If you’re on a budget, the first thing you should do is congratulate yourself. The fact is, millions of people across the country still haven’t figured out that using a budget is the best way to build wealth, increase their savings, fund their retirement and avoid going into debt.
That being said, sometimes being on a budget can be mentally tough and, with spending “triggers” everywhere, there can be times when your budget is in danger of being busted. Below are a number of triggers that can do this, and advice on how to avoid them. Enjoy.
Trigger 1: Not knowing the difference between “need” and “want”. Humans have a way of justifying something that they want by saying it’s something that they need. For example, a person might say that they “need” the newest smartphone because they have to keep up with technology, or need to go out to dinner with friends because everyone is going to be there. In reality however these “needs” are actually just a justification for overspending, and the desire to “keep up with” everyone else. Your best bet is to simply focus on what you actually do need, not what you want. If the smart phone you already have is functioning correctly, purchasing a new one isn’t necessary.
Trigger 2: Rewarding yourself. Okay, sticking to a budget can be difficult, we know. Cutting back every day on everything can wear on you after a while and, if you’ve been diligently sticking to your budget, you may feel that it’s time to reward yourself. Many times a person who has just started a budget will feel this way and, in response to those feelings, overspend on something and throw their budget completely off. If that’s you, you would best start by cutting back on things slowly and working on your willpower, and your bank account, rather than jumping in to the deep end of the budget pool.
Trigger 3: Spending on vacation. Let’s face it, when you’re on vacation there are so many triggers around it’s ridiculous. Excursions, drinks out by the pool, spa treatments and more are around every corner, and keeping yourself from purchasing them can be quite difficult, especially since you’re on vacation to “relax”. If you’re planning a vacation, the best way to avoid these triggers is to set aside extra money to pay for the things that you know you’re going to want, so that you don’t break your budget and regret it when you get back.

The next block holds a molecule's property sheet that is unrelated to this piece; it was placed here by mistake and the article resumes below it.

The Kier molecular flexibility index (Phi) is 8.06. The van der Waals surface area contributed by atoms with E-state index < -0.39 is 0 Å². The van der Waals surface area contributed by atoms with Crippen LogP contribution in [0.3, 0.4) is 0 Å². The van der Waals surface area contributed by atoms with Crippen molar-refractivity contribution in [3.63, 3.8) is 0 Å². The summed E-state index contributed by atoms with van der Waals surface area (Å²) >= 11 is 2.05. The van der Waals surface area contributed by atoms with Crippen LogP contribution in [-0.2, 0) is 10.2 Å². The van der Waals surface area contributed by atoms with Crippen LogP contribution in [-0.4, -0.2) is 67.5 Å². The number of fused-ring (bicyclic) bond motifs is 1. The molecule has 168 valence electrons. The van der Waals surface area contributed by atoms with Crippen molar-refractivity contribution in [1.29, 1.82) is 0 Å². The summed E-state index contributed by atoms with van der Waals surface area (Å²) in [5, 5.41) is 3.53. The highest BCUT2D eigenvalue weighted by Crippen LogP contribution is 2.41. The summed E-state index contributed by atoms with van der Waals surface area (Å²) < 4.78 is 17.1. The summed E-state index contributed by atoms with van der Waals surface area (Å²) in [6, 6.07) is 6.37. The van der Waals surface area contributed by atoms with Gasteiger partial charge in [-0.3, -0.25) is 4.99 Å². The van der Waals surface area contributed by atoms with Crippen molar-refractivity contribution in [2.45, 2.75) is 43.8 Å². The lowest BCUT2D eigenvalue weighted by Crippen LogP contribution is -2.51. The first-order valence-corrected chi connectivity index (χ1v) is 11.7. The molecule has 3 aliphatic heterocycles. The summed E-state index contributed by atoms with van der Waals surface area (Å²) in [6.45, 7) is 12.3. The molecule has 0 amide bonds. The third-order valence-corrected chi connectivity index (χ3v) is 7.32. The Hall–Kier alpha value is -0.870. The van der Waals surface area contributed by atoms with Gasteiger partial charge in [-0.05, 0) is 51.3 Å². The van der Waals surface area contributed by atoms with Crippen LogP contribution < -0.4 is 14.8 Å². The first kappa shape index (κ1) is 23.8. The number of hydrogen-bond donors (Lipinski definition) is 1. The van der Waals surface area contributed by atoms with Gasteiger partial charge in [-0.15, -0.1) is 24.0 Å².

Trigger 4: Purchasing something on sale that you don’t need. Oftentimes you’ll be in a department store and see something that’s on sale, maybe even at an excellent price. If you truly need it, and you have the extra cash, make the purchase. On the other hand, if you have to purchase that item using a credit card, or you simply don’t have the extra cash (or you truly don’t need it) that “bargain” might be a budget breaker instead. Even worse is if you purchase it and don’t pay off your credit card immediately, because then the extra interest you pay will end up negating any savings that you might have gained.
Trigger 5: Overspending because of a party or celebration. Let’s face it, there’s always some type of celebration happening in the average person’s life. Baby showers, birthdays, bridal showers, weddings, job promotions, anniversaries etc. etc. The fact is, there are an endless number of reasons to spend on a celebration but, if you destroy your budget doing it, those great feelings you have won’t last for long. One way to avoid this is to use your creativity instead of your money to give a nice gift to your friend or relative. Besides costing you much less, the sentiment that it creates will no doubt last longer than most things you could have purchased.
Using a budget, as we mentioned, is the best way to build wealth, increase savings, fund an emergency savings plan and also fund your retirement. That being said, the occasional splurge, if it doesn’t go overboard, is fine, especially if you’ve been diligently sticking to your budget. It’s really just a matter of balance and, the longer you use a budget, the more balanced you will be.